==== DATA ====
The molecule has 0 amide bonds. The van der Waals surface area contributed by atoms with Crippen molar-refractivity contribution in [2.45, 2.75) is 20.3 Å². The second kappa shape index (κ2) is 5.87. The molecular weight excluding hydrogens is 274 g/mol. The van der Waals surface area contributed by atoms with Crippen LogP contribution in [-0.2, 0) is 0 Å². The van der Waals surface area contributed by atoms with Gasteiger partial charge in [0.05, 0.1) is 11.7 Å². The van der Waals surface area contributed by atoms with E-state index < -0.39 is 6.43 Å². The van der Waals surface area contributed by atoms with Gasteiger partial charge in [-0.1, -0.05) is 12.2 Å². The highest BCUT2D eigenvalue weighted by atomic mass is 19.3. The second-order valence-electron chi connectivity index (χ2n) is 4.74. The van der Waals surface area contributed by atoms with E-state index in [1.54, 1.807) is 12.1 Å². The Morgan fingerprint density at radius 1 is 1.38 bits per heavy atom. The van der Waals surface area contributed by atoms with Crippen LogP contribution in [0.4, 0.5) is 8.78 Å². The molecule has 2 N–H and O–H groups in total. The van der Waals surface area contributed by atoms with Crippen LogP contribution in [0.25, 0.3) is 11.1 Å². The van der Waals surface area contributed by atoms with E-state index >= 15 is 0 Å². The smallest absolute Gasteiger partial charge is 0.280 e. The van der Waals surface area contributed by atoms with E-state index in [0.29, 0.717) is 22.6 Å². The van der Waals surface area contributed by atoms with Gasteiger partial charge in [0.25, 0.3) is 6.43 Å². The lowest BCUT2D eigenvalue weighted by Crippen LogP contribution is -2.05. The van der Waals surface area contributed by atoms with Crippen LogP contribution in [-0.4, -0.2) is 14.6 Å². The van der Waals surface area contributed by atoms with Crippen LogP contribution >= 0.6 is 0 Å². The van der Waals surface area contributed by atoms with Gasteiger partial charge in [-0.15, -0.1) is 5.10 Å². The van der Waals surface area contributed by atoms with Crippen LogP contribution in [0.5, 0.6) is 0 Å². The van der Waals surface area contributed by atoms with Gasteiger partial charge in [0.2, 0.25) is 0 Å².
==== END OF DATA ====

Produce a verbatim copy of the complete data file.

The molecule has 0 amide bonds. The van der Waals surface area contributed by atoms with Crippen molar-refractivity contribution in [2.45, 2.75) is 20.3 Å². The second kappa shape index (κ2) is 5.87. The molecular weight excluding hydrogens is 274 g/mol. The van der Waals surface area contributed by atoms with Crippen LogP contribution in [-0.2, 0) is 0 Å². The van der Waals surface area contributed by atoms with Gasteiger partial charge in [0.05, 0.1) is 11.7 Å². The van der Waals surface area contributed by atoms with E-state index < -0.39 is 6.43 Å². The van der Waals surface area contributed by atoms with Gasteiger partial charge in [-0.1, -0.05) is 12.2 Å². The highest BCUT2D eigenvalue weighted by atomic mass is 19.3. The second-order valence-electron chi connectivity index (χ2n) is 4.74. The van der Waals surface area contributed by atoms with E-state index in [1.54, 1.807) is 12.1 Å². The Morgan fingerprint density at radius 1 is 1.38 bits per heavy atom. The van der Waals surface area contributed by atoms with Crippen LogP contribution in [0.4, 0.5) is 8.78 Å². The molecule has 2 N–H and O–H groups in total. The van der Waals surface area contributed by atoms with Crippen LogP contribution in [0.25, 0.3) is 11.1 Å². The van der Waals surface area contributed by atoms with E-state index >= 15 is 0 Å². The smallest absolute Gasteiger partial charge is 0.280 e. The van der Waals surface area contributed by atoms with E-state index in [0.29, 0.717) is 22.6 Å². The van der Waals surface area contributed by atoms with Gasteiger partial charge in [0.25, 0.3) is 6.43 Å². The lowest BCUT2D eigenvalue weighted by Crippen LogP contribution is -2.05. The van der Waals surface area contributed by atoms with Crippen LogP contribution in [-0.4, -0.2) is 14.6 Å². The van der Waals surface area contributed by atoms with Crippen LogP contribution >= 0.6 is 0 Å². The van der Waals surface area contributed by atoms with Gasteiger partial charge in [-0.15, -0.1) is 5.10 Å². The van der Waals surface area contributed by atoms with Crippen LogP contribution in [0.5, 0.6) is 0 Å². The van der Waals surface area contributed by atoms with Gasteiger partial charge in [0.2, 0.25) is 0 Å².